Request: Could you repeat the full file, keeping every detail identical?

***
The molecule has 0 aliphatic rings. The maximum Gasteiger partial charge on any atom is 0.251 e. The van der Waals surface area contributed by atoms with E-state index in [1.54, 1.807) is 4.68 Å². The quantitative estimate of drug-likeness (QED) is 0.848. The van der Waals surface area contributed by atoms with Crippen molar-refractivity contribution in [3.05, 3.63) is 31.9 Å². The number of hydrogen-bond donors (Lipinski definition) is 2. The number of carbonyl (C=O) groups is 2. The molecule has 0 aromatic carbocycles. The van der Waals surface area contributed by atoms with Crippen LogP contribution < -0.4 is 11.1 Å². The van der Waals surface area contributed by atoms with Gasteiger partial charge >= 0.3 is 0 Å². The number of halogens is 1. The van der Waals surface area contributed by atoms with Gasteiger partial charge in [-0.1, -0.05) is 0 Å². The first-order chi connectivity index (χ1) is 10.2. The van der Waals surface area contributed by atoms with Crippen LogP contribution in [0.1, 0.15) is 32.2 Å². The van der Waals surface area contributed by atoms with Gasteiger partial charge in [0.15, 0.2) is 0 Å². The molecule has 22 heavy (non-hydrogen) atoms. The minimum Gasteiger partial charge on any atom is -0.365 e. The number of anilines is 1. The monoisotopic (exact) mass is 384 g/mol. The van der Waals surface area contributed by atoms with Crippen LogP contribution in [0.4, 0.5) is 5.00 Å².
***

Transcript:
The molecule has 0 aliphatic rings. The maximum Gasteiger partial charge on any atom is 0.251 e. The van der Waals surface area contributed by atoms with E-state index in [1.54, 1.807) is 4.68 Å². The quantitative estimate of drug-likeness (QED) is 0.848. The van der Waals surface area contributed by atoms with Crippen molar-refractivity contribution in [3.05, 3.63) is 31.9 Å². The number of hydrogen-bond donors (Lipinski definition) is 2. The number of carbonyl (C=O) groups is 2. The molecule has 0 aromatic carbocycles. The van der Waals surface area contributed by atoms with Crippen LogP contribution < -0.4 is 11.1 Å². The van der Waals surface area contributed by atoms with Gasteiger partial charge >= 0.3 is 0 Å². The number of halogens is 1. The van der Waals surface area contributed by atoms with Gasteiger partial charge in [-0.1, -0.05) is 0 Å². The first-order chi connectivity index (χ1) is 10.2. The van der Waals surface area contributed by atoms with Crippen LogP contribution in [0.1, 0.15) is 32.2 Å². The van der Waals surface area contributed by atoms with Gasteiger partial charge in [0.15, 0.2) is 0 Å². The molecule has 22 heavy (non-hydrogen) atoms. The minimum Gasteiger partial charge on any atom is -0.365 e. The number of anilines is 1. The monoisotopic (exact) mass is 384 g/mol. The van der Waals surface area contributed by atoms with Crippen LogP contribution in [0.4, 0.5) is 5.00 Å².